The Fight After Election Day

width="120" Much is being said about what will happen after today’s election. What will President Obama and the Republicans do? Where did all the passion for “change” go? What should be the next policy agenda? Over the coming weeks, I will return to these themes. But, today, I want to focus on the underlying fight I believe we must be prepared to take on after Election Day.

I remember writing after Obama’s historic election that we shouldn’t misread his victory as a sign that Americans were ready for fast and deep change. While people said they wanted change, there was no widespread agreement on what they change should be. Rather, what people sought first and foremost was “hope”– a reason to believe that we Americans could find ways to come together and shift the tone and direction of politics and public life. This had more to do with people’s underlying frustration over the conditions of the nation than any specific policy issue. I worried that the president and others would overreach on the policy side – and they did.

What people want is to be able to hope again. To believe that it is possible for Americans from different walks of life to take action on issues that matter to them. To demonstrate that beyond the acrimony and divisiveness of Red and Blue, rich and poor, religious and secular, people can and will work together. Even during this period of stalemate and ugliness in our politics, as I travel the country I find people yearning to re-engage and reconnect with each other; to be part of something larger than themselves. In local communities, I find a readiness among people to step forward and solve problems.

So what’s the fight we must be prepared to engage in? I tell you, it’s a fight over what kind of politics and public life we will have in this nation. Will we actively look for openings to bring people together to work on common challenges? Will we be intentional in crossing dividing lines to join with individuals who are different from ourselves or who we’ve labeled as “our enemies”?  Will we peel off actions that we can use as “proof points” to demonstrate that progress is still possible?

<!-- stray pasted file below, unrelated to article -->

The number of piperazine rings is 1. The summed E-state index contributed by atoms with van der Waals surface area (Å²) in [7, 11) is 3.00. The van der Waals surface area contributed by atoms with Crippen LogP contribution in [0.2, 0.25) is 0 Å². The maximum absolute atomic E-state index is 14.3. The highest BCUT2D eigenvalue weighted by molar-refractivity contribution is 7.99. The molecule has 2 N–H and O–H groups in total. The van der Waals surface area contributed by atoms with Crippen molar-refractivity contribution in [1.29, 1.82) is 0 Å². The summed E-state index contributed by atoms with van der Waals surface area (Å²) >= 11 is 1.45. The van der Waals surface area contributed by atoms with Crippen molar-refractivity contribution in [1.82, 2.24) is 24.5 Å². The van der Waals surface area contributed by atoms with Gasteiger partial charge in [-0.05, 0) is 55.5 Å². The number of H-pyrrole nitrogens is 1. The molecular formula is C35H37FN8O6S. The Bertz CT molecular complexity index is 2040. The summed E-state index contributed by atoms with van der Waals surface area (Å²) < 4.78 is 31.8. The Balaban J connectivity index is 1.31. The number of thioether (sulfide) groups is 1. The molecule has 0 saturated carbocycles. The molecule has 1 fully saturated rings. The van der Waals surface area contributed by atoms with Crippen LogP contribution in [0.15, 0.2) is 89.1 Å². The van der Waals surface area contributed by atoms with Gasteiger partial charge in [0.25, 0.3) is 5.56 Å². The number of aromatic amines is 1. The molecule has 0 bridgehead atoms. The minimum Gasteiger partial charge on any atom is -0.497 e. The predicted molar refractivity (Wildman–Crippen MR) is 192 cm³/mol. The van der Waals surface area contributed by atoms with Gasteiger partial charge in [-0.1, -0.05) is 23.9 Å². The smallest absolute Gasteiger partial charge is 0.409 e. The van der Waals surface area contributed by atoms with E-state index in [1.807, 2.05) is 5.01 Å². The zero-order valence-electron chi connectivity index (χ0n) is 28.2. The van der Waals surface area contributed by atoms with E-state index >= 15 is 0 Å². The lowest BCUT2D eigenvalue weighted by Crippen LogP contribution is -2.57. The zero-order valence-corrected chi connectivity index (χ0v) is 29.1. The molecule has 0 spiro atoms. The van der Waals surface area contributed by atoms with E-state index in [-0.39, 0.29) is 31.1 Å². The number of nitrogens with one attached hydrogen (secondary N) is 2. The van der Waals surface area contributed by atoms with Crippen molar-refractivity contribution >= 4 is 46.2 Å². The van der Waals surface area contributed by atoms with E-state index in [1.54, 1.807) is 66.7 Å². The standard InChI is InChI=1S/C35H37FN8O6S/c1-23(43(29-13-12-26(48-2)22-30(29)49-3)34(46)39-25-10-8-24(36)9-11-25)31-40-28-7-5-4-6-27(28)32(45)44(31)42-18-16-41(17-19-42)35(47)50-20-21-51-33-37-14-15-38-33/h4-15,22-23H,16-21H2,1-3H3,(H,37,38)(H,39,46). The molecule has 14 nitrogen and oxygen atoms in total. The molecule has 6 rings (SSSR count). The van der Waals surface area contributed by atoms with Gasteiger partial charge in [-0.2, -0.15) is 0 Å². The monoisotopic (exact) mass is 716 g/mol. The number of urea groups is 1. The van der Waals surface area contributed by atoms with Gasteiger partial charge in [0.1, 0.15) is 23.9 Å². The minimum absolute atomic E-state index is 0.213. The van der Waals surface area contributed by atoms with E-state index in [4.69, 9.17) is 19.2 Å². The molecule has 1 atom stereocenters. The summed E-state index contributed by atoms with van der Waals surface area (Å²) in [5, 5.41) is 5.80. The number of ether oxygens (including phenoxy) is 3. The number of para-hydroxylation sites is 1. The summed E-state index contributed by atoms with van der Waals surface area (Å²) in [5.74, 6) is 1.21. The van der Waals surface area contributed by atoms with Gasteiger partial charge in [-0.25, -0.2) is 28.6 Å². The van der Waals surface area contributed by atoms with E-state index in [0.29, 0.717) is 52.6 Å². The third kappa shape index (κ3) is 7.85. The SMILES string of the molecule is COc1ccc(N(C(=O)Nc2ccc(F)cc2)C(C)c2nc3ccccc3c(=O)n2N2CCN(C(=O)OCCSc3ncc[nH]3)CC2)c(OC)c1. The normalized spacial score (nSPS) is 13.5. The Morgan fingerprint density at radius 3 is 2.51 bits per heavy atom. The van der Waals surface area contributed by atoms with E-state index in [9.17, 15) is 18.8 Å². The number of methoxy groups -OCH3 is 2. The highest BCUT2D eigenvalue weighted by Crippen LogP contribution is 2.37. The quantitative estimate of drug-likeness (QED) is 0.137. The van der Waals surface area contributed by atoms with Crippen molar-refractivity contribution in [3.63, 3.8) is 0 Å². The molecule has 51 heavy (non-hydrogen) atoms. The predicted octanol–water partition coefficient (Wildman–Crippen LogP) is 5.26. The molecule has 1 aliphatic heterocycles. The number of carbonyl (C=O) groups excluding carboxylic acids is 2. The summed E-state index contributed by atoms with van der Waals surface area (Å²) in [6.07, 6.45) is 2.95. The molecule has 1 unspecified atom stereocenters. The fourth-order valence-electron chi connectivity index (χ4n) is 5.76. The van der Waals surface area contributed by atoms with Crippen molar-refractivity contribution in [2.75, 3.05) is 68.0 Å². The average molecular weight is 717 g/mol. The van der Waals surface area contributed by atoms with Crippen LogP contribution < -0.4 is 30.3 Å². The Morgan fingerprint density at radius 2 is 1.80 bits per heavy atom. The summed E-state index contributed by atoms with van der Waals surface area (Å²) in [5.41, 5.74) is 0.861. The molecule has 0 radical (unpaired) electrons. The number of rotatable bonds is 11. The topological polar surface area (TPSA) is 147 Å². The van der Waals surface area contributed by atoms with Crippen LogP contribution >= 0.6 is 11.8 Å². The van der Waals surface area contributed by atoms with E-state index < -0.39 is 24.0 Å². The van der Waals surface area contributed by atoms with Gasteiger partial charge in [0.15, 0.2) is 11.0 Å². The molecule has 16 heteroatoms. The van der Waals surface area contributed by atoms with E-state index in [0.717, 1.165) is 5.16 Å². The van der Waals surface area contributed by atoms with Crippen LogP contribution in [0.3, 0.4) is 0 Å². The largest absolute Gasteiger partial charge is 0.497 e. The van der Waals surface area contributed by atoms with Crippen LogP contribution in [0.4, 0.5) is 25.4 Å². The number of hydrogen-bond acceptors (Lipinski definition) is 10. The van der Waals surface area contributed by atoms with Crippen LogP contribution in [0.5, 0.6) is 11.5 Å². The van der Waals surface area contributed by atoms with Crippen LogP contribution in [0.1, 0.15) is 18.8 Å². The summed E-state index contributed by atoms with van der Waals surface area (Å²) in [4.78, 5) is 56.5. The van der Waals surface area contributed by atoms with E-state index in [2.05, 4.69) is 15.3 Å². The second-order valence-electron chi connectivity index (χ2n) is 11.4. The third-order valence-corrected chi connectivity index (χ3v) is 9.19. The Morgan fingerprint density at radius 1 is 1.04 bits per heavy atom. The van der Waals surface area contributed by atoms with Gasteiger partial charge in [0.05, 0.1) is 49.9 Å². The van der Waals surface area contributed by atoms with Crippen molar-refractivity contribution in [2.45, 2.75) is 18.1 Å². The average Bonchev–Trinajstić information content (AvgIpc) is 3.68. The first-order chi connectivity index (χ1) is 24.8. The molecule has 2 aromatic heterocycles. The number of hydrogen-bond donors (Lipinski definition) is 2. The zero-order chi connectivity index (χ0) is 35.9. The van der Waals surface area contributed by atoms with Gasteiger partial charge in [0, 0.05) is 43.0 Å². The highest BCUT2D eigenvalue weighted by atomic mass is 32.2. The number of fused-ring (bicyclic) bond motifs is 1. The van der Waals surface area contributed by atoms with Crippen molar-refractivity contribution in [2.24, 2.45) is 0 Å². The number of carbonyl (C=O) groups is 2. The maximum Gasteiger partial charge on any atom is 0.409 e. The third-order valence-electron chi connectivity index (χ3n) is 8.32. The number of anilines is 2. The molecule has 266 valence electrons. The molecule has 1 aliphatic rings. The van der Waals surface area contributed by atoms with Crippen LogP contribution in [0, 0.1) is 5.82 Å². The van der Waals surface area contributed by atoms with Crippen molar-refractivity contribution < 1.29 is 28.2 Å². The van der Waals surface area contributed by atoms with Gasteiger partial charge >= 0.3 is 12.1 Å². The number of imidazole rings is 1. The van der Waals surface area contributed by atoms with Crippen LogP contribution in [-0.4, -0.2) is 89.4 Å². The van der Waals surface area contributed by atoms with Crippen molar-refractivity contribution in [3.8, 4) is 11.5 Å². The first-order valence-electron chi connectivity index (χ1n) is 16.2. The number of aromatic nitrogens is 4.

The fight is a fight for “hope.” By this, I do not mean some kind of silliness in which we gather up in a circle, hold hands, and sing Kumbyah. Such notions are a fantasy and would merely engage us in a collective march of folly. Nor do I believe that those individuals and groups who insist on their way or the highway – those who often hold our politics and public life hostage – will easily give way and welcome those of us who want to shift our politics and public life.

As I see it, one of our chief objectives must be to confront those individuals and groups who insist on their agenda without regard to others, and without any authentic engagement or discussion. We must not back down when they seek to strike fear in people and attempt to cow them into submission. But, the converse is true as well: we must not demonize those who do genuinely have different points of view from ourselves. Such reflexes only add more toxicity to the public square.

This fight is also a fight between false hope and authentic hope. False hope is when we set expectations for change that fail to reflect reality. When we make pledges and promises we know we cannot meet, but make anyway because it seems the easiest way to get where we want to go. False hope is created when we exaggerate our own successes in brochures, web sites, speeches, and elsewhere, believing that is what everyone does, and so we should, too.

Why do I say this is a fight for hope? Because the key to breaking through the nation’s current impasse is not about ramming through any political party or particular group’s prescribed policy agenda. Nor is it to find ways simply to play politics as usual better – to beat one’s opponents at their own game. Rather, our challenge is fundamentally about the restoration of people’s faith in themselves and one another (and in our institutions and leaders). The lack of such “civic faith” is at the heart of what ails America. The good news is that civic faith can be generated by people – in fact, it’s the only way it comes about. Our task, then, is to be willing to step forward and alter how we engage and work together; our goal must be to producer proof points that demonstrate it is possible to believe again. None of us can do this alone. But each of us must act. Let’s declare tomorrow day one in our new fight.